By NEMS Daily Journal
Just as one cannot imagine Judaism without the Ten Commandments that Moses brought down from Mount Sinai, one cannot imagine Christianity without Jesus’ Sermon on the Mount.
In this monologue, Jesus repeatedly turned on its head the conventional wisdom.
“You have heard it was said … but I tell you … ,” he said over and over, compelling the people before him to love their enemies, to avoid murder and adultery of the heart, to extend forgiveness as eagerly as they sought it. Matthew writes that “the crowds were amazed at his teaching.”
Two millennia later, Jesus’ words and authority still perplex and compel. Even the very first words of the sermon are a salvo over most of us who live in 21st-Century America: “Blessed are the poor in spirit, for theirs is the kingdom of heaven” (Matthew 5:3). Luke records it more succinctly: “Blessed are you who are poor … .”
Those holding this newspaper in their hands live in the richest nation in history, not far removed from its richest time. Even in the midst of recession, all but the few truly destitute among us are wealthy by comparison to most people of other times and other places.
We may argue that poverty can stem from all manner of individual, family and community failures – and we would no doubt be partly right. Jesus surely wasn’t unaware of this, though, when he called the poor “blessed.”
So what are the characteristics of the poor that Jesus would have us share?
Maybe it’s that they tend to be humble. When one has little that this world values, one is not under the delusion that worth comes from possessions or abilities but clings to the worthiness of “merely” being human – being made in God’s image.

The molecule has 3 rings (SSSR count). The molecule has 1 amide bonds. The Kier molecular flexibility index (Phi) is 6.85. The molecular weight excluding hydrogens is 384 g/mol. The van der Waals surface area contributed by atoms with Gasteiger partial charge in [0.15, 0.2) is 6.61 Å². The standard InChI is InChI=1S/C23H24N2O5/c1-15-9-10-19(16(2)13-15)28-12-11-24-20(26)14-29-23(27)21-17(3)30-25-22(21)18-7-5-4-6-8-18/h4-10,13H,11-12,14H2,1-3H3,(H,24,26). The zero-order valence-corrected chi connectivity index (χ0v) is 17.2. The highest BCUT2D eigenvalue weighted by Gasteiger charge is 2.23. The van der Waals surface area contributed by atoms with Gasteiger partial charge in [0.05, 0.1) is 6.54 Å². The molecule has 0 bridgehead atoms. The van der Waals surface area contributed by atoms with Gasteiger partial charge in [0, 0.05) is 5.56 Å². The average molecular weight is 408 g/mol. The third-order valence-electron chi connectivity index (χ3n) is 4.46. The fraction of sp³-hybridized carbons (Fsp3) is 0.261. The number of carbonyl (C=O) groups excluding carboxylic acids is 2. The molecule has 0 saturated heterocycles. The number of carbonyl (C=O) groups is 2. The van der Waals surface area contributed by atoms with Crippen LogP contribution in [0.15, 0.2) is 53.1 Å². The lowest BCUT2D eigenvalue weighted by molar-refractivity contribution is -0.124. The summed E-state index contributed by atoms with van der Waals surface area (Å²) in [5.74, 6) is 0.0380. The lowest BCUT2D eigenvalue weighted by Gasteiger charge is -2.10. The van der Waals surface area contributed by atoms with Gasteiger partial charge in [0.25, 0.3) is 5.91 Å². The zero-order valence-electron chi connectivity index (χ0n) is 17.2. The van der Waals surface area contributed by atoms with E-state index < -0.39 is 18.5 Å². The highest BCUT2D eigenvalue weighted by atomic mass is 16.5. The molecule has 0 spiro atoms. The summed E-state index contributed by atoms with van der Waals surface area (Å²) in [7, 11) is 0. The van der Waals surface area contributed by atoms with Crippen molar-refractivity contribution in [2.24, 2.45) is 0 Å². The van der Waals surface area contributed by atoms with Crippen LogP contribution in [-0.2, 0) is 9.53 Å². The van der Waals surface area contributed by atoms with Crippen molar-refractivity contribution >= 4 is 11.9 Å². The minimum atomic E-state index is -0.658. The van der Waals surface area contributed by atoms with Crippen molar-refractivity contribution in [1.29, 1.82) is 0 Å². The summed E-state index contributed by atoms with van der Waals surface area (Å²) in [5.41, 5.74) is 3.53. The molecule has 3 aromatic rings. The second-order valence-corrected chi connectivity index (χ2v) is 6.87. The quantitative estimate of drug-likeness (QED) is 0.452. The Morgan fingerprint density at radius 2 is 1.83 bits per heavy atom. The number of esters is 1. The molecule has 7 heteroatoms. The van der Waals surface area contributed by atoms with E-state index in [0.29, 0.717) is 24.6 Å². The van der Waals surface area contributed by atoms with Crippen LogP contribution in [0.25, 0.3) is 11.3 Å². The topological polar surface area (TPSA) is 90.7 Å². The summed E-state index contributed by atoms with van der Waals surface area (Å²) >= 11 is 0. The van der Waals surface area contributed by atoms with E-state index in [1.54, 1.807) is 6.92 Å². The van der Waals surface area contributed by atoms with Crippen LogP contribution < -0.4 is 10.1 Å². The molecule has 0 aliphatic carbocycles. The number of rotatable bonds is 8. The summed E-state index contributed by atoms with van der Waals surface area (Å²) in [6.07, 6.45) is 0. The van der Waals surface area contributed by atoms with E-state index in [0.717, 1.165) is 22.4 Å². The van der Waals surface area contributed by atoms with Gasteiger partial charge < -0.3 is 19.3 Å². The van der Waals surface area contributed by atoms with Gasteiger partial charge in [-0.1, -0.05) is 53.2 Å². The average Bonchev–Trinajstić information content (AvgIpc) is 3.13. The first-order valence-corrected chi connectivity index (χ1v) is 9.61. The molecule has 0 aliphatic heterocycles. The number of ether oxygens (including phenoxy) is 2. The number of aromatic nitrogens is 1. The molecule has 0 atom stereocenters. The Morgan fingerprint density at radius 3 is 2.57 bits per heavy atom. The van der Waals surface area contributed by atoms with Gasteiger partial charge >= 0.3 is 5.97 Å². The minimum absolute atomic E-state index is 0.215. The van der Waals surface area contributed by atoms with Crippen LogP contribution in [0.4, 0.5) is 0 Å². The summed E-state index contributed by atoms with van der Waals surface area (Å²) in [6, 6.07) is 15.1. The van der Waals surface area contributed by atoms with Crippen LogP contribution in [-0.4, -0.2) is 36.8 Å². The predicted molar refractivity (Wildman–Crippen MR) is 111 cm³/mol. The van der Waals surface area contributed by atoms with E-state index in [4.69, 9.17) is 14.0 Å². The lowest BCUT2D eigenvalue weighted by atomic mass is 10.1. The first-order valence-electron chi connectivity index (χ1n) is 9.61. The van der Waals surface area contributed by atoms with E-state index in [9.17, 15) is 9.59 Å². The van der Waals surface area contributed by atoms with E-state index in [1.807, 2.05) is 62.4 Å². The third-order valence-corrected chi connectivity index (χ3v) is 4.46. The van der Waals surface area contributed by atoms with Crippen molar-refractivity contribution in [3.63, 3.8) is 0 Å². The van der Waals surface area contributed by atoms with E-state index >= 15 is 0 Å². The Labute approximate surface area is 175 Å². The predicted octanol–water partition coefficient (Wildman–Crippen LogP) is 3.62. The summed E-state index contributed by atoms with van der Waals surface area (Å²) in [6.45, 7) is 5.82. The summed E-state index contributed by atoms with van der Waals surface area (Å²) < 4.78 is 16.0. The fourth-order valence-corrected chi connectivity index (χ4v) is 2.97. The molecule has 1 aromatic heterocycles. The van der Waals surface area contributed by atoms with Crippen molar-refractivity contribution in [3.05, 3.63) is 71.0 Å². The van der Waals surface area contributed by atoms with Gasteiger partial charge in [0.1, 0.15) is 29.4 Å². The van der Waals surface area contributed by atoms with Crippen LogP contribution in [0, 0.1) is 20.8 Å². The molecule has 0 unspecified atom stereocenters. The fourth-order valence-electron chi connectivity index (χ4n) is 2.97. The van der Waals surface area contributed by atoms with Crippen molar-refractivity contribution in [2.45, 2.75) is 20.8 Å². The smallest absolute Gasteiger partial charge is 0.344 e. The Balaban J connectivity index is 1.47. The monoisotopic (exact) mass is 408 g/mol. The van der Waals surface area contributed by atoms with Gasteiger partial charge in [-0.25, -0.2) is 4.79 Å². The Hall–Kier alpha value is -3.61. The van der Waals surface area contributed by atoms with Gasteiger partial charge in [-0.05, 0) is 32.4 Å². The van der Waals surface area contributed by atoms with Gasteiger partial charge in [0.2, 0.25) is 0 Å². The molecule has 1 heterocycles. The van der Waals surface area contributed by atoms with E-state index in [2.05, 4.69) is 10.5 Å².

The poor can be generous. Seeing clearly the needs of others, they may be more willing than those of us who have much to invite a stranger to supper, to take in a neighbor who’s lost his home or, if they can do nothing more, to give time to listen.
Poor people tend to be thankful. Those who feel hunger don’t take food for granted; those who have been homeless know the value of having a place to call “home.”
One of the ironies of our society is that poor people are far more likely to be victims of crime than rich people. Even that, though, gives the poor a leg up in eternal matters: “But store up for yourselves treasures in heaven, where moth and rust do not destroy, and where thieves do not break in and steal. For where your treasure is, there will your heart be also” (Matthew 6:20-21).
Maybe one perspective we can learn from the present economic downturn is that treasures in heaven are, after all, the only lasting investment.